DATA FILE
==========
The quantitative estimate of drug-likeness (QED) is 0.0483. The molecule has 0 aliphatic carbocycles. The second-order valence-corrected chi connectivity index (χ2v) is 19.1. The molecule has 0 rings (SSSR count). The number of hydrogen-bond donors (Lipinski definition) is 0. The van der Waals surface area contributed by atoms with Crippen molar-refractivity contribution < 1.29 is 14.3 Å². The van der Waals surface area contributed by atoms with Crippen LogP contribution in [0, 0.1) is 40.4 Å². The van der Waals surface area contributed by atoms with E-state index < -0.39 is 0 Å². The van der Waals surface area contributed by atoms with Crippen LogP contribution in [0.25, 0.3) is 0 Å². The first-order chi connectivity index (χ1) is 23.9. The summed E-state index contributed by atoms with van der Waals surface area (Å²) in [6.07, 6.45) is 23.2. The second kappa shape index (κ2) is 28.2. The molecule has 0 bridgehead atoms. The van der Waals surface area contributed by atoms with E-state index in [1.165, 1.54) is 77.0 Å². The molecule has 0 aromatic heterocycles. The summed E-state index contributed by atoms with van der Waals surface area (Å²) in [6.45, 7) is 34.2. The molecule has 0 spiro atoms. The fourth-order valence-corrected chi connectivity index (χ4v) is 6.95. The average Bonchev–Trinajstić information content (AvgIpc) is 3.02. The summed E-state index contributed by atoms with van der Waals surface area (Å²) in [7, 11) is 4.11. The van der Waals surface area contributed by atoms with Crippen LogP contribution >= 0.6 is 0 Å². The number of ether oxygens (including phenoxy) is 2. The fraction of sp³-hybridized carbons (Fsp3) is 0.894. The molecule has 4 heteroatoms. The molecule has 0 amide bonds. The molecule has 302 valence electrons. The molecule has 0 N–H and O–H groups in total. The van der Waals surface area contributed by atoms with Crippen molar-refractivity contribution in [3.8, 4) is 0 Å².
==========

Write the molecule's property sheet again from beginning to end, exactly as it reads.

The quantitative estimate of drug-likeness (QED) is 0.0483. The molecule has 0 aliphatic carbocycles. The second-order valence-corrected chi connectivity index (χ2v) is 19.1. The molecule has 0 rings (SSSR count). The number of hydrogen-bond donors (Lipinski definition) is 0. The van der Waals surface area contributed by atoms with Crippen molar-refractivity contribution < 1.29 is 14.3 Å². The van der Waals surface area contributed by atoms with Crippen LogP contribution in [0, 0.1) is 40.4 Å². The van der Waals surface area contributed by atoms with E-state index < -0.39 is 0 Å². The van der Waals surface area contributed by atoms with Crippen LogP contribution in [0.25, 0.3) is 0 Å². The first-order chi connectivity index (χ1) is 23.9. The summed E-state index contributed by atoms with van der Waals surface area (Å²) in [6.07, 6.45) is 23.2. The second kappa shape index (κ2) is 28.2. The molecule has 0 bridgehead atoms. The van der Waals surface area contributed by atoms with E-state index in [1.165, 1.54) is 77.0 Å². The molecule has 0 aromatic heterocycles. The summed E-state index contributed by atoms with van der Waals surface area (Å²) in [6.45, 7) is 34.2. The molecule has 0 spiro atoms. The fourth-order valence-corrected chi connectivity index (χ4v) is 6.95. The average Bonchev–Trinajstić information content (AvgIpc) is 3.02. The summed E-state index contributed by atoms with van der Waals surface area (Å²) in [7, 11) is 4.11. The van der Waals surface area contributed by atoms with Crippen LogP contribution >= 0.6 is 0 Å². The number of ether oxygens (including phenoxy) is 2. The fraction of sp³-hybridized carbons (Fsp3) is 0.894. The molecule has 4 heteroatoms. The molecule has 0 amide bonds. The molecule has 302 valence electrons. The molecule has 0 N–H and O–H groups in total. The van der Waals surface area contributed by atoms with Crippen molar-refractivity contribution in [3.8, 4) is 0 Å².